Content Warning: Mentions of Sexual Violence on Campuses

Right before the beginning of the semester, Penn hosts several pre–orientation programs aimed at acclimating students to Penn’s campus and organizations before first–year move in. This year, Penn GenEq was a new pre–orientation program that joined the other programs: PennCORP, PENNacle, PennQuest, PennGreen, and PennArts

Penn GenEq is pioneered by the Penn Association for Gender Equity (PAGE), an organization focused on gender and social justice. The pre–orientation program is centered around building an affinity space for first–year students interested in gender equity work. 

photo courtesy of PAGE Board

Serena Martinez (C '22), First Year Coordinator at PAGE, says that Penn GenEq has been in the works for a long time. They were a freshman in PAGE when discussions of founding GenEq first began. “One of the main reasons that I wanted to run for First Year Coordinator, which is one of the jobs that I have with my co–worker, is because I wanted to try and make Penn GenEq a thing after three years of hoping it would happen. It was definitely a team effort of everyone involved,” says Serena. 

According to Serena, affinity groups are imperative for giving marginalized students a space to “flesh out” the topics they may not have been able to talk about in high school. They also highlighted the importance of first–year programs for educating other first years about sexual violence on campuses. “In addition to making space for people to explore their own identities and connecting them to other groups on campus where they can continue to do that, throughout their time at Penn... [The Orientation Program] was also about educating on sexual violence, how to support friends,” says Serena. This is because NSO is what's called a “red zone.” According to Inside Higher Ed, the first six to eight weeks of the semester are the time period when more sexual assaults take place than any other time of the year.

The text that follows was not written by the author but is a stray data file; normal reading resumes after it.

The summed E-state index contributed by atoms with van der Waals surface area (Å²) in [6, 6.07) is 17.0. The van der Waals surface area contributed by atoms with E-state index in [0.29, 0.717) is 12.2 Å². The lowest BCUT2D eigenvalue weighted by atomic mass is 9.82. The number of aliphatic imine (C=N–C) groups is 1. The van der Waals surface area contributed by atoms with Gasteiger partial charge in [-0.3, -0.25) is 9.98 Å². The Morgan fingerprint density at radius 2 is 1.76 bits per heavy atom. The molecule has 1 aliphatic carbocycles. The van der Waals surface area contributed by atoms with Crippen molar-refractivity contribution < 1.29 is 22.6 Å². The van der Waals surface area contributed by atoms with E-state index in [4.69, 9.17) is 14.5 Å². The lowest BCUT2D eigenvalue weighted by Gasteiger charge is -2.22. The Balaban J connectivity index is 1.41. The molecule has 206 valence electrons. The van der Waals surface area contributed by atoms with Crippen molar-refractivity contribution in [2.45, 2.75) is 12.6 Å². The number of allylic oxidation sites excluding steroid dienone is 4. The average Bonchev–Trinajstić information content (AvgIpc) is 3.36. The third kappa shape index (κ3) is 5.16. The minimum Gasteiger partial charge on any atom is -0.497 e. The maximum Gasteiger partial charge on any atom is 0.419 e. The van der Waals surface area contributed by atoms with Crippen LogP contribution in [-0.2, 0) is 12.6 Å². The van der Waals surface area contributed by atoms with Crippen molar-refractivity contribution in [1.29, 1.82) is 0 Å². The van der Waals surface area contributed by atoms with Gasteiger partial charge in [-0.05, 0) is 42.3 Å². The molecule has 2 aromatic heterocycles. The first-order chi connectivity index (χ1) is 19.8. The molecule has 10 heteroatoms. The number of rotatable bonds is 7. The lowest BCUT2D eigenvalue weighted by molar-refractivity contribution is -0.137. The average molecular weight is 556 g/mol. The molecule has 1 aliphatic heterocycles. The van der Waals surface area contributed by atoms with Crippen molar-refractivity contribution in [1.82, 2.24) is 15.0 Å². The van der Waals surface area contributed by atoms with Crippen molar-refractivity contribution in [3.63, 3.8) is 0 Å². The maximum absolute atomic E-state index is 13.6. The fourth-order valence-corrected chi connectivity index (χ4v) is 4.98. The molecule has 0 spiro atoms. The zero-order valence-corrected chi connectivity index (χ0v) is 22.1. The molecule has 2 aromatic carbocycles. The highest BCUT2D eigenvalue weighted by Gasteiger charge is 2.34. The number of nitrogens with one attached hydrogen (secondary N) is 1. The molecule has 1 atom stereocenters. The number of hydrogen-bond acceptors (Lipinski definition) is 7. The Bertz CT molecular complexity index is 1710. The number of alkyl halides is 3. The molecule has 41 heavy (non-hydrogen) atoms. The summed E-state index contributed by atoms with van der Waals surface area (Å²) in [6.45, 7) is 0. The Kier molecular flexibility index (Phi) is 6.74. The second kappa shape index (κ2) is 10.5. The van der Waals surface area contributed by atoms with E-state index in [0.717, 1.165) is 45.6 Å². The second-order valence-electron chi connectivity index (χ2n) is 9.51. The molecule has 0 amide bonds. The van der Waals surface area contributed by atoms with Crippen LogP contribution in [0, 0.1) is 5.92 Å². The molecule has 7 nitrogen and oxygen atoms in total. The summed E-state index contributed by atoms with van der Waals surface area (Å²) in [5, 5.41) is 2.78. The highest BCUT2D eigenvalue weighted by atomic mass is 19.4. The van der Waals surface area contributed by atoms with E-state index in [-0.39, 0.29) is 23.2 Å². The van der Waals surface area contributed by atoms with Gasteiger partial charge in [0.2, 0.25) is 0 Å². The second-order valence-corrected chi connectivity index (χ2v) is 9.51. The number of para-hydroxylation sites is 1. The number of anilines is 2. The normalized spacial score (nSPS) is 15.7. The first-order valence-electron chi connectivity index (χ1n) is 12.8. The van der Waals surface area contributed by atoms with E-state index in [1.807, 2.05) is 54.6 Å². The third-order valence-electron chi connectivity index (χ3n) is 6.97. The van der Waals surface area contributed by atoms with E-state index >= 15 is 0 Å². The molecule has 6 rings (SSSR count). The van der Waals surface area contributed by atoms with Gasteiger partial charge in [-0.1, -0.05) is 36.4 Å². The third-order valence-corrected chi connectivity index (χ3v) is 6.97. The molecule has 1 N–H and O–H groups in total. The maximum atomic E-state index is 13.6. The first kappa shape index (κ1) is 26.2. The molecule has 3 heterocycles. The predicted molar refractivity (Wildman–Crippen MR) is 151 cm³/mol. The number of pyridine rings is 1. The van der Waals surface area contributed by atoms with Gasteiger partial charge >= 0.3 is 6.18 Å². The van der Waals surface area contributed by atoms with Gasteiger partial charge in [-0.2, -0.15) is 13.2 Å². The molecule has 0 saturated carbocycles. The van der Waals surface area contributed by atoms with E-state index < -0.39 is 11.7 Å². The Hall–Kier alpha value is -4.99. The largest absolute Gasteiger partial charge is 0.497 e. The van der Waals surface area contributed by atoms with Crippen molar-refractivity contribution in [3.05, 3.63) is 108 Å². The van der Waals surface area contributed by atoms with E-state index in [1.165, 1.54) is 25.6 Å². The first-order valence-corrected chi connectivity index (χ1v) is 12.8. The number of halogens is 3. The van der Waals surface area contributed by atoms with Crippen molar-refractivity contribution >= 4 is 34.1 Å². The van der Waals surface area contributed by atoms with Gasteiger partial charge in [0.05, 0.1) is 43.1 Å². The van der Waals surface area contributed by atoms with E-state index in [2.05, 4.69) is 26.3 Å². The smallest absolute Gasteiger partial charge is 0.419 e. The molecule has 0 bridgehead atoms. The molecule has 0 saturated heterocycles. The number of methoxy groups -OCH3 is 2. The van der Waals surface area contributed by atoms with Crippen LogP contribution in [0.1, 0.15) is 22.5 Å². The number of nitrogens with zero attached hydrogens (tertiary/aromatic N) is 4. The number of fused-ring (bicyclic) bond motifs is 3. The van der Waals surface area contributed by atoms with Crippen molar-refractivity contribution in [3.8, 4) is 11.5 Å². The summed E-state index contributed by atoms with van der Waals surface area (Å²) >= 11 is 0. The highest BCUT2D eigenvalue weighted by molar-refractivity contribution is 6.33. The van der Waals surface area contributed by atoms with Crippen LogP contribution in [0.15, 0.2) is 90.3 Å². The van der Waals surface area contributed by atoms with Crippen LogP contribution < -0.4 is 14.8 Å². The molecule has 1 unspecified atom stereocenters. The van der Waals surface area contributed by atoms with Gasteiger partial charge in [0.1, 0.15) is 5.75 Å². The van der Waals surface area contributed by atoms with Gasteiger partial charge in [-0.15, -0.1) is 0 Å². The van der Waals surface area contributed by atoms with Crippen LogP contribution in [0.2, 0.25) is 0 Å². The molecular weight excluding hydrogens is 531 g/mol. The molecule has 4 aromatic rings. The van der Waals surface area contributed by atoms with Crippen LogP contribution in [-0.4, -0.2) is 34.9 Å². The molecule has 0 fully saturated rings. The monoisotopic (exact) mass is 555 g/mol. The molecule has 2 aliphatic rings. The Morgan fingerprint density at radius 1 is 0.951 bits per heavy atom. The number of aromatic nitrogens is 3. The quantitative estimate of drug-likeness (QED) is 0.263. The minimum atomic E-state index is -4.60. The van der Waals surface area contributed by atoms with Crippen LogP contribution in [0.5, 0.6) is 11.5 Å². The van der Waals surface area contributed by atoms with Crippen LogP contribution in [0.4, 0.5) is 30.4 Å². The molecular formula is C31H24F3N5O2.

Penn GenEq’s curriculum includes a presentation from PAVE (Penn Anti–Violence Educators) on bystander intervention and a presentation on sexual violence at Penn. In addition to these presentations, GennEq’s curriculum is diverse and varied in its lecture contents. Lectures include Transformative Justice & Pod Mapping by Pablo Cerdera, Who Does Feminism Serve? Identity Politics & Intersectionality, Capitalism & Class, and Trans 101 by PennNonCis.

Penn GenEQ was a phenomenal experience for those who attended, and Street spoke with three first–years who participated in the program. 

According to Lex Gilbert (C '25), Penn GenEq was a place where they met their new friend group and got to learn about topics that interested them. “Going into PennGenEq, I did not know how lucky I'd be, but I found my crowd and those people have become my entire friend group. While there, I got to learn about things I had never thought of before, for example, transformative justice, healing, and pod mapping” says Lex. 

Photo: Jesse Zhang

Lex Gilbert (C'25)/ photo courtesy of Jesse Zhang

Clara Nolan (C '25), another GenEq participant, was drawn toward Penn GenEq because of its focus on social justice. “The fact that GenEq was just starting this year, it was like a pilot, and the whole premise of it was talking about intersectionality issues relating to feminism and gender equity. I thought that would be most aligned with my interests” says Clara. 

First–year student Lila DiMasi (C '25) says that Penn GenEq was a nice continuation of her organizing work in high school as the president of her school’s Women’s Empowerment Club. She also said that her favorite part of the experience was the lasting connections she was able to make. “The most valuable part of it was the deep bonding that got to happen with everybody else . . . Every day we were talking about these, like, soul–deep topics” says DiMasi. 

Samantha Pancoe (C '22), the chair of PAGE, says that they hope  Penn GenEq can exist in perpetuity. “Our goals are to have PennGenEq recognized as a University Life Pre–Orientation Program, ensuring that it is able to run every year, and to welcome our new class of First–Year Fellows in the fall.” Pancoe hopes that PAGE will “keep pushing the boundaries of feminism through programming during Body Reclamation Week, Trans Day of Remembrance, and GenEq Week.”

If you’re interested in beginning your journey into gender equity work, Serena recommends looking at a bunch of classes, clubs, affinity groups, and exploring advocacy and activism on campus.